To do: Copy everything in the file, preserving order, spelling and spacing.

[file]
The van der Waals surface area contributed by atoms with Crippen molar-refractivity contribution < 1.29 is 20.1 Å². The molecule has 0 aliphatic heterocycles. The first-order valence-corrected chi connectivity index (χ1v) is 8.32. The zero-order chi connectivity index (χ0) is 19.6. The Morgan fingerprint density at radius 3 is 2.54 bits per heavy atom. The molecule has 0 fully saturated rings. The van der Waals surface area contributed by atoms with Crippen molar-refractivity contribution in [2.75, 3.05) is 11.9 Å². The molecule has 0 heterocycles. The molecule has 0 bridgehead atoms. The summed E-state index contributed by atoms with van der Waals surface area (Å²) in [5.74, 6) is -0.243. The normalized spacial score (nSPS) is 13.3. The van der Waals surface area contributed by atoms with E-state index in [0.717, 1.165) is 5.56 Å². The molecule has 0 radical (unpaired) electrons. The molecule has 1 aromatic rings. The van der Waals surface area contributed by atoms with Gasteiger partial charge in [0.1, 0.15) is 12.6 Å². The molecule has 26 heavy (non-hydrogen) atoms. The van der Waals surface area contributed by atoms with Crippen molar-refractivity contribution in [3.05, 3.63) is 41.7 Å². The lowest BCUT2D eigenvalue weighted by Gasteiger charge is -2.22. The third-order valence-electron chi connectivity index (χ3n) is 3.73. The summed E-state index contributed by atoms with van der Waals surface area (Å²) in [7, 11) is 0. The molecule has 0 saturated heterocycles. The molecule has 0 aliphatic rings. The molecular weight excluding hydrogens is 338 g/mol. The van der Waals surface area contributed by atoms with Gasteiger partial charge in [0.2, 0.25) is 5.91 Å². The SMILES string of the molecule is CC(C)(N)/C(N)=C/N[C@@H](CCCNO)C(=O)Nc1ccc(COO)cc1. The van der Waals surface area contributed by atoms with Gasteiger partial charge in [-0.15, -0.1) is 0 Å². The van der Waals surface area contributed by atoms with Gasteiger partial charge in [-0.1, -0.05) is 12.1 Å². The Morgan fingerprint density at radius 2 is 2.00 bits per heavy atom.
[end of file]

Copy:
The van der Waals surface area contributed by atoms with Crippen molar-refractivity contribution < 1.29 is 20.1 Å². The molecule has 0 aliphatic heterocycles. The first-order valence-corrected chi connectivity index (χ1v) is 8.32. The zero-order chi connectivity index (χ0) is 19.6. The Morgan fingerprint density at radius 3 is 2.54 bits per heavy atom. The molecule has 0 fully saturated rings. The van der Waals surface area contributed by atoms with Crippen molar-refractivity contribution in [2.75, 3.05) is 11.9 Å². The molecule has 0 heterocycles. The molecule has 0 bridgehead atoms. The summed E-state index contributed by atoms with van der Waals surface area (Å²) in [5.74, 6) is -0.243. The normalized spacial score (nSPS) is 13.3. The van der Waals surface area contributed by atoms with E-state index in [0.717, 1.165) is 5.56 Å². The molecule has 0 radical (unpaired) electrons. The molecule has 1 aromatic rings. The van der Waals surface area contributed by atoms with Gasteiger partial charge in [0.1, 0.15) is 12.6 Å². The molecule has 26 heavy (non-hydrogen) atoms. The van der Waals surface area contributed by atoms with Crippen molar-refractivity contribution in [3.05, 3.63) is 41.7 Å². The lowest BCUT2D eigenvalue weighted by Gasteiger charge is -2.22. The third-order valence-electron chi connectivity index (χ3n) is 3.73. The summed E-state index contributed by atoms with van der Waals surface area (Å²) in [7, 11) is 0. The molecule has 0 saturated heterocycles. The molecule has 0 aliphatic rings. The molecular weight excluding hydrogens is 338 g/mol. The van der Waals surface area contributed by atoms with Gasteiger partial charge in [0.2, 0.25) is 5.91 Å². The SMILES string of the molecule is CC(C)(N)/C(N)=C/N[C@@H](CCCNO)C(=O)Nc1ccc(COO)cc1. The van der Waals surface area contributed by atoms with Gasteiger partial charge in [-0.15, -0.1) is 0 Å². The van der Waals surface area contributed by atoms with Gasteiger partial charge in [-0.1, -0.05) is 12.1 Å². The Morgan fingerprint density at radius 2 is 2.00 bits per heavy atom.